N.B. files complaint alleging energy firm broke legislation
Kevin Bissett , The Canadian Press
Published Wednesday, November 9, 2011 3:54PM AST
FREDERICTON - The New Brunswick government has filed a complaint with the RCMP alleging a Calgary-based energy company broke provincial regulations when it conducted seismic testing without municipal permission.
Natural Resources Minister Bruce Northrup alleges Windsor Energy violated the Oil and Natural Gas Act by directing a contracted company to conduct testing within the boundaries of the Town of Sussex last month.
Northrup, who represents Sussex in the legislature, said Windsor Energy did not have written permission from the town to carry out the testing as required by law.
"They upset the people of Sussex and they upset the people of New Brunswick too," Northrup said.
"We feel that we have regulations in place that are very strong here in New Brunswick for the oil and gas industry. They've been violated, so we feel that the best thing to do to protect the people of New Brunswick is to hand the file over to the RCMP."
He said an investigation by the department found that on Monday, Oct. 17, geophysical testing involving the use of truck-mounted vibration equipment was conducted along a highway inside the town's boundaries.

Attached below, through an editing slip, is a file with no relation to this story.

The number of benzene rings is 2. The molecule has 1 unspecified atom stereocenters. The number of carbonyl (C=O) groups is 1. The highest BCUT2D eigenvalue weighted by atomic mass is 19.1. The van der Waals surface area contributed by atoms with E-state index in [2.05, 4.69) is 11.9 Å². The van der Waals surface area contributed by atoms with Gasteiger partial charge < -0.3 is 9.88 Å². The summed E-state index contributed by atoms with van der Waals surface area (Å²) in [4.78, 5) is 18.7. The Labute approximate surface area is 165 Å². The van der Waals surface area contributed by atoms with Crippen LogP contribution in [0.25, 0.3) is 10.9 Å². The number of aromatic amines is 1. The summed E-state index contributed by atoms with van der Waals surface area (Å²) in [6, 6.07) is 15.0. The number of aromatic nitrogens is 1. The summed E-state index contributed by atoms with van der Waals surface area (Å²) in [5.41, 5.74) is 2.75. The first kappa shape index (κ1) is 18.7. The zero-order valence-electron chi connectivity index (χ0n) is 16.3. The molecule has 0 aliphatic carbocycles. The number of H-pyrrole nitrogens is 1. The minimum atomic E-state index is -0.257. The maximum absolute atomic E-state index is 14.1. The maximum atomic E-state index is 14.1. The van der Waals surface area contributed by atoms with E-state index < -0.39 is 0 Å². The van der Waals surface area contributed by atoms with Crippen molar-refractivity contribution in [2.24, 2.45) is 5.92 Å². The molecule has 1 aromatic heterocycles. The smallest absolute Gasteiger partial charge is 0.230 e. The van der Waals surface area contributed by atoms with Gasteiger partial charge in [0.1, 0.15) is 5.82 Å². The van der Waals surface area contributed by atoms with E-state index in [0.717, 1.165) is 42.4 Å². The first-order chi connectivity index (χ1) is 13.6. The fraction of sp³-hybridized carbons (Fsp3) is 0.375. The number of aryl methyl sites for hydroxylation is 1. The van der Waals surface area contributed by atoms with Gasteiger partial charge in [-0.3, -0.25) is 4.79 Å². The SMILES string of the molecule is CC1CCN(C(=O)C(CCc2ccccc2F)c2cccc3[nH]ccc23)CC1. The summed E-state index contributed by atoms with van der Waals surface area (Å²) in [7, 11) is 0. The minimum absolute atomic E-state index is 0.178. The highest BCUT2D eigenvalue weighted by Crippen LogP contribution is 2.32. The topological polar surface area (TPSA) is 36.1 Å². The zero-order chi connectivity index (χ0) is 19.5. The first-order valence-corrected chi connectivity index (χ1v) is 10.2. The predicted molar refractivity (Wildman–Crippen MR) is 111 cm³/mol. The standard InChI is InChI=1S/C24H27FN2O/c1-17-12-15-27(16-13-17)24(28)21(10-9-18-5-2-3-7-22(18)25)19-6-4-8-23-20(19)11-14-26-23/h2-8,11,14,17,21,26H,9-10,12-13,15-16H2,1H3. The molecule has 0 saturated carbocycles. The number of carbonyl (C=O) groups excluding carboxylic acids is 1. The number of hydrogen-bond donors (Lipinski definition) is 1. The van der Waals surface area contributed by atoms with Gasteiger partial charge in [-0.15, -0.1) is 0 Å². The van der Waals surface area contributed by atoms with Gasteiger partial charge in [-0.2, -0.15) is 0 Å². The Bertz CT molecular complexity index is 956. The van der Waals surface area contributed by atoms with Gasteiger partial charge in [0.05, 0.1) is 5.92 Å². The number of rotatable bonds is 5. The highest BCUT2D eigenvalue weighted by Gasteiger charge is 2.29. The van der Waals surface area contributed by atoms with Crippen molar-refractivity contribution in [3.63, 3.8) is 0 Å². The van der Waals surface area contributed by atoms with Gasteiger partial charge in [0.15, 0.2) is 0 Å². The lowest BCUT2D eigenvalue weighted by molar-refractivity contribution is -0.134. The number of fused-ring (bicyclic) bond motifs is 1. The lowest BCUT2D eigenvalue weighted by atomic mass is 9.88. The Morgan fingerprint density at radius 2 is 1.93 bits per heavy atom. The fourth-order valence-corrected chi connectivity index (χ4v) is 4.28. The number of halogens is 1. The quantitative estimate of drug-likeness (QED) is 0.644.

The town's council had scheduled a meeting for the next day to consider Windsor's request to conduct the testing. Mayor Ralph Carr said he believes the council would have approved the request.
Carr said he has accepted an apology from Khalid Amin, the president of Windsor Energy, and believes there have been a misunderstanding.
"I know he thought he had the right to do (the testing) because he was on the highway, but part of the highway was in the town," Carr said.
Amin apologized to Northrup in a letter, a copy of which was provided by the Natural Resources department.
"It was our decision to proceed, and it was the wrong one," Amin said. "We should have awaited the outcome of the Sussex Council meeting. Upon reflection, we now understand why you and the community leaders are upset."
Northrup said he believes the decision was driven by money.
"It was about $60,000 a day for these seismic trucks and all the companies to do the work," Northrup said.
He said the company could face a fine of between $100 and $100,000, but that would be up to a judge to decide if it gets that far.
The RCMP confirmed it has received the province's complaint but declined further comment.
Amin declined comment.
Sussex is located in an area of the province where shale gas exploration is occurring.
Northrup said all companies exploring for or developing oil and natural gas reserves in New Brunswick must observe the law.
"The rules we have in place and those now being developed to strengthen our regulatory framework are intended to protect our people and our environment, and must be respected," he said.